Evidently, we also see how Russians prize the hunt as a favoritr past-time in Part IV. Here we understand that like horses, who also have names in Chapter 4, borzoi* were important companions to the Russians during the hunt. In the start of Chapter 4, the Rostovs head off to hunt wolves with no less than 54 of their dogs (530). The relationship between hound and humans seemed quite natural, since Tolstoy writes: “Each dog knew its master and its call. Each man in the hunt knew his business, his place and what he had to do” (ibid.).

Impressively, Tolstoy devotes such great detail to these hounds. Nikolai Rostov and his neighbor Illagin show tremendous interest in their borzois Milka and Erza. Milka is favorably described as “a black-spotted bitch with prominent black eyes” (528). Illagin’s borzoi Erza has a particularly beauty “of a small, pure bred, red-spotted bitch” and “muscles like steel, a delicate muzzle and prominent black eyes” (540). The introduction of Erza’s beauty amplifies how she rivals Rostov’s dog Milka in physical appearance and hunting ability.

*Wikipedia Entry on Borzoi: (http://en.wikipedia.org/wiki/Borzoi)

Works Cited: Tolstoy, Leo, Louise Maude, Aylmer Maude, and Amy Mandelker. War and Peace. Oxford: Oxford University Press, 2011. Print.

 

War and Peace Notes – Tolstoy on Marriage and Filial Piety

Written for Slavic 90A: Introduction to Russian Civilization – Spring 2013. Read more of my previous notes on “War and Peace” here.

In a similar manner to the Rostovs, the Bolkonskys also respect their parents. However, Andrei is more sensitive to his father’s advice against remarrying. In last week’s reading, Prince Andrei promises his skeptical father to delay the wedding a year, despite how it torments his fiancée Natasha so much. Nikolai Rostov demonstrates his slight unhappiness that his sister Natasha should be married off, yet also doubts alongside his mother Prince Andrei’s intent to marry Natasha (525). As Rostov clearly points out, it should be quite easy for Andrei to ignore the elder Bolkonsky’s wishes to immediately elope to Natasha instead of waiting. Nevertheless, the characters all understand that they have a certain duty to be “obedient fils” et filles, sons and daughters (523).

Works Cited: Tolstoy, Leo, Louise Maude, Aylmer Maude, and Amy Mandelker. War and Peace. Oxford: Oxford University Press, 2011. Print.

War and Peace Notes – My Mistake about the Word “He”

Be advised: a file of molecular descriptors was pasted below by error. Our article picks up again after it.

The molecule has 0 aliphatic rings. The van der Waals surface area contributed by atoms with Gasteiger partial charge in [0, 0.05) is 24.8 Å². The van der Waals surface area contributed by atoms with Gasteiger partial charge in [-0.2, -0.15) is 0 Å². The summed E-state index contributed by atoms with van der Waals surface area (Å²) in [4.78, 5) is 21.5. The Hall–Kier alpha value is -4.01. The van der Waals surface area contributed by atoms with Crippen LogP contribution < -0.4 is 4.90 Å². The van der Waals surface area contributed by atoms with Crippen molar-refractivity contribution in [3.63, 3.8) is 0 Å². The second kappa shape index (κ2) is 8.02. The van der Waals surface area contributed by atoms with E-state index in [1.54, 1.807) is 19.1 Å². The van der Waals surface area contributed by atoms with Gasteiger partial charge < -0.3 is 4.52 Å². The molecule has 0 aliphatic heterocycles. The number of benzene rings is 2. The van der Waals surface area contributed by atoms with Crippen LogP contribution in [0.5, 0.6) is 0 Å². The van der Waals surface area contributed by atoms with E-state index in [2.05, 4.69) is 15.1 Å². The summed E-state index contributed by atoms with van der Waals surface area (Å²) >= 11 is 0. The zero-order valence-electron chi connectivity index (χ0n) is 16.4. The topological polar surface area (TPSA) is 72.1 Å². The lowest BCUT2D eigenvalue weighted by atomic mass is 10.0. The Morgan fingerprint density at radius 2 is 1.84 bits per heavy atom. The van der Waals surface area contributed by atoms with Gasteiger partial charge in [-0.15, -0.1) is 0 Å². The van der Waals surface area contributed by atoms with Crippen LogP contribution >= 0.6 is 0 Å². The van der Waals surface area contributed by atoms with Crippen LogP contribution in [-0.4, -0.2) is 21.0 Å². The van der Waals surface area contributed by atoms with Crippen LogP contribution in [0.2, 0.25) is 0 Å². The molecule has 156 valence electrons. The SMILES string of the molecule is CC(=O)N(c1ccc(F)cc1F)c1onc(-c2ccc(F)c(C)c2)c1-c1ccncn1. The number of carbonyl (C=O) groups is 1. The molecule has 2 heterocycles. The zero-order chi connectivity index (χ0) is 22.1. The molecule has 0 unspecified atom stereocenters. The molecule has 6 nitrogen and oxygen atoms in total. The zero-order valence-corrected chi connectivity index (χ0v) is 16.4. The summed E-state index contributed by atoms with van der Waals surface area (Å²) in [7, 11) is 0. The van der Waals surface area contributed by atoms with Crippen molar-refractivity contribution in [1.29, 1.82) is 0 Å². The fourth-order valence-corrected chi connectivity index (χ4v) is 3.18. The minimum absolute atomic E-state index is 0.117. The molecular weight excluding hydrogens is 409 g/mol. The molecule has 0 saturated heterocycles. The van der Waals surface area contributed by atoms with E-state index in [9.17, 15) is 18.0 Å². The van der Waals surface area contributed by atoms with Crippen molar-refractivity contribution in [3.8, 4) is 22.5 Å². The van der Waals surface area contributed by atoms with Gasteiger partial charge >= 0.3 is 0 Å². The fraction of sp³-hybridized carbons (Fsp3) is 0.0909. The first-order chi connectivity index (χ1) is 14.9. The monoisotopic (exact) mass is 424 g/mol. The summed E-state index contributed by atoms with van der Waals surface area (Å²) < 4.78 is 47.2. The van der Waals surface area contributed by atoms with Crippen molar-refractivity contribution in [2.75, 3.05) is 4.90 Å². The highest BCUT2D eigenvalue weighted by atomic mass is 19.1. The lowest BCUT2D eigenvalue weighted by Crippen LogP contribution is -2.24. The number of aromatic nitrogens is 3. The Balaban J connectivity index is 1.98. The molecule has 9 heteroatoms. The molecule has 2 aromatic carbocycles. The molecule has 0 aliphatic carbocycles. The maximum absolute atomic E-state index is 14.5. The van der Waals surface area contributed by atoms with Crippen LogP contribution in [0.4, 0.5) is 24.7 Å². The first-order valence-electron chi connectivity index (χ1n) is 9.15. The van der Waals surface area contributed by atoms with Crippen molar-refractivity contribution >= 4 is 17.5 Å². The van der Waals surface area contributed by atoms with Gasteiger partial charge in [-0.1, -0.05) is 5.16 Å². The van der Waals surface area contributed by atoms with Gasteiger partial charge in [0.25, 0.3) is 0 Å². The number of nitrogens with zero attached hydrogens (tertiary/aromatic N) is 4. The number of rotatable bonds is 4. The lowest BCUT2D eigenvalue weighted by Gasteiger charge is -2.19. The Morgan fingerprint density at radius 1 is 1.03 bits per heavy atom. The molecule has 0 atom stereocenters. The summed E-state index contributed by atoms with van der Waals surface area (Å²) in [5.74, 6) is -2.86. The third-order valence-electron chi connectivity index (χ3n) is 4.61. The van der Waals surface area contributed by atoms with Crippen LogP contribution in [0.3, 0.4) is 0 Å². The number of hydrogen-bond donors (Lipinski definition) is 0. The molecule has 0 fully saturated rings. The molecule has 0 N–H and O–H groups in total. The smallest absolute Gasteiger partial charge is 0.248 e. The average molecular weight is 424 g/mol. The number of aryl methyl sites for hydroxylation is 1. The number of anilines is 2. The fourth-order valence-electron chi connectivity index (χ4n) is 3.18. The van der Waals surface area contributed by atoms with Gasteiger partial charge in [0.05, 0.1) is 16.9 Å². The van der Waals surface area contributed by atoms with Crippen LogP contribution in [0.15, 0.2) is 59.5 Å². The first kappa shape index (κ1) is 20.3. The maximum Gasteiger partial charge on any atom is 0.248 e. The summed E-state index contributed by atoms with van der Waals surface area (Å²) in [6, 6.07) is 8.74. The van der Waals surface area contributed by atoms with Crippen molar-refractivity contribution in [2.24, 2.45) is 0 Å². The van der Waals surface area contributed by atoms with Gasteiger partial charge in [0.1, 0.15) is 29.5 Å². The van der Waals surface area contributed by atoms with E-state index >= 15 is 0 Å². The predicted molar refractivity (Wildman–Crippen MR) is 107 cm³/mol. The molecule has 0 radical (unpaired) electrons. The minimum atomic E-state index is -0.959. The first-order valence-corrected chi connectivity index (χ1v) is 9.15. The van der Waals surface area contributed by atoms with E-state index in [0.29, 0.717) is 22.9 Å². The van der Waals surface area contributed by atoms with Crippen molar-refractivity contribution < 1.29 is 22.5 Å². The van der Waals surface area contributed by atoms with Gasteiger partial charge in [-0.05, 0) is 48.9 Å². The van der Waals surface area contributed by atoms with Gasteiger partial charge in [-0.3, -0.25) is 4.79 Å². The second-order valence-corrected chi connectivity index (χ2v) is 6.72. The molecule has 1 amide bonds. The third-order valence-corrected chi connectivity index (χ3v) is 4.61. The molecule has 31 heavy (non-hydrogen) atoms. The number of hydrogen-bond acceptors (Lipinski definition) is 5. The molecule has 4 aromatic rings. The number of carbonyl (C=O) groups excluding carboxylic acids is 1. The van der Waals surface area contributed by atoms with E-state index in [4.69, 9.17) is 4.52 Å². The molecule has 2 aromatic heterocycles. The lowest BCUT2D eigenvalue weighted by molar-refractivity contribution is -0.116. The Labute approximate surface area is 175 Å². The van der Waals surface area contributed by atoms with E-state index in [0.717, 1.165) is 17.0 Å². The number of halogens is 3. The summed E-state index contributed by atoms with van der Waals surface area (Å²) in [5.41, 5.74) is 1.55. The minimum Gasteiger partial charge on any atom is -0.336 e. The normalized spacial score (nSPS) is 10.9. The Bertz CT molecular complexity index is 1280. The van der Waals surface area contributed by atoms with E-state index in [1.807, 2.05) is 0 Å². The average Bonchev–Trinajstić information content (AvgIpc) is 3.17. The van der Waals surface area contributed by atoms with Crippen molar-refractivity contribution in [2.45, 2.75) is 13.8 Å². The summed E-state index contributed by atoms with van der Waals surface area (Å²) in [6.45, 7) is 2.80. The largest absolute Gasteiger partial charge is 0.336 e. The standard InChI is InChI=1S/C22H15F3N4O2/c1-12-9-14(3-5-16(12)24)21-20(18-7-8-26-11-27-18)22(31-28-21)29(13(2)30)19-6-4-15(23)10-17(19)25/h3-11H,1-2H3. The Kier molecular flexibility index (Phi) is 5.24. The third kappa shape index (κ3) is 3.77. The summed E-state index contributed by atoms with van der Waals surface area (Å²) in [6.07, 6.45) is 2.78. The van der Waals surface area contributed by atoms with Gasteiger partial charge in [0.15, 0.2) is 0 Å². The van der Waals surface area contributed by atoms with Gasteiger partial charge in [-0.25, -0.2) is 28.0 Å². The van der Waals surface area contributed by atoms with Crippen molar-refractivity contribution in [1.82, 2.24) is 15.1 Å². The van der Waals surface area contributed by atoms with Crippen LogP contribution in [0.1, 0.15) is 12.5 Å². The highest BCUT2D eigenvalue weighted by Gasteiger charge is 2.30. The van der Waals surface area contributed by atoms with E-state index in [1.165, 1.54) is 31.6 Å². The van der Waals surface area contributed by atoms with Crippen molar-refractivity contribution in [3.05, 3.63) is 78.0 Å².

Written for Slavic 90A: Introduction to Russian Civilization – Spring 2013. Read more of my previous notes on “War and Peace” here.

I got confused in this part: My professor let me know it was the elder Bolkonsky who cried, but due to my language processing of the word “he”, I imagined Prince Andrei in this scene.

More specifically, I had imagined Prince Andrei crying in his father’s arms, rather than the senior, because in the previous scene, Prince Andrei “began to cry, as children cry” after the his son’s birth (351). At the same time, the death of Princess Lisa must have caused Prince Andrei to be extremely emotional, since both a happy event and tragedy occurred simultaneously.

In the following scene, the Oxford translation states: “Two hours later Prince Andrei stepping softly went into his father’s room. The old man knew everything. He was standing close to the door and as soon as it opened his rough old arms closed like a vice round his son’s neck, and without a word he began to sob like a child.”

I see that grammatically it makes sense that the old man was the person crying, because he’s the main actor/subject in the sentence. However, when I saw the the phrase “he began to sob like a child”, my thoughts transferred back to Prince Andrei’s emotional turmoil and role as the elder Bolkonsky’s son.

*Fun Fact: In Russian, there’s a neat distinction between the pronouns which English can’t match. More precisely, there’s его/её “his/her” and свой “his/her own”.

Compares these two examples:
-Ferris Bueller hates his (own) hair. Феррис Бюллер ненавидит свои волосы.
-Ferris Bueller hates his (other person’s) hair. Феррис Бюллер ненавидит его волосы.

Works Cited: Tolstoy, Leo, Louise Maude, Aylmer Maude, and Amy Mandelker. War and Peace. Oxford: Oxford University Press, 2011. Print.

 

War and Peace Notes – Tolstoy on Free Will and War

Written for Slavic 90A: Introduction to Russian Civilization – Spring 2013. Read more of my previous notes on “War and Peace” here.

Tolstoy artistically expounds the intricacies of war through War and Peace. In the Appendix, Tolstoy later questions why men engage in war and kill one another. His answer is that there is an “elemental zoological law” that impels us to destroy each other (1315). The law exists in direct contradiction to our notion of freewill. If there is such an innate evil in humans, then it’s an internal conflict. We begin to doubt whether our actions are dictated by our own free will, a higher being (God?) or our animal instincts. Interesting, right?

Works Cited: Tolstoy, Leo, Louise Maude, Aylmer Maude, and Amy Mandelker. War and Peace. Oxford: Oxford University Press, 2011. Print.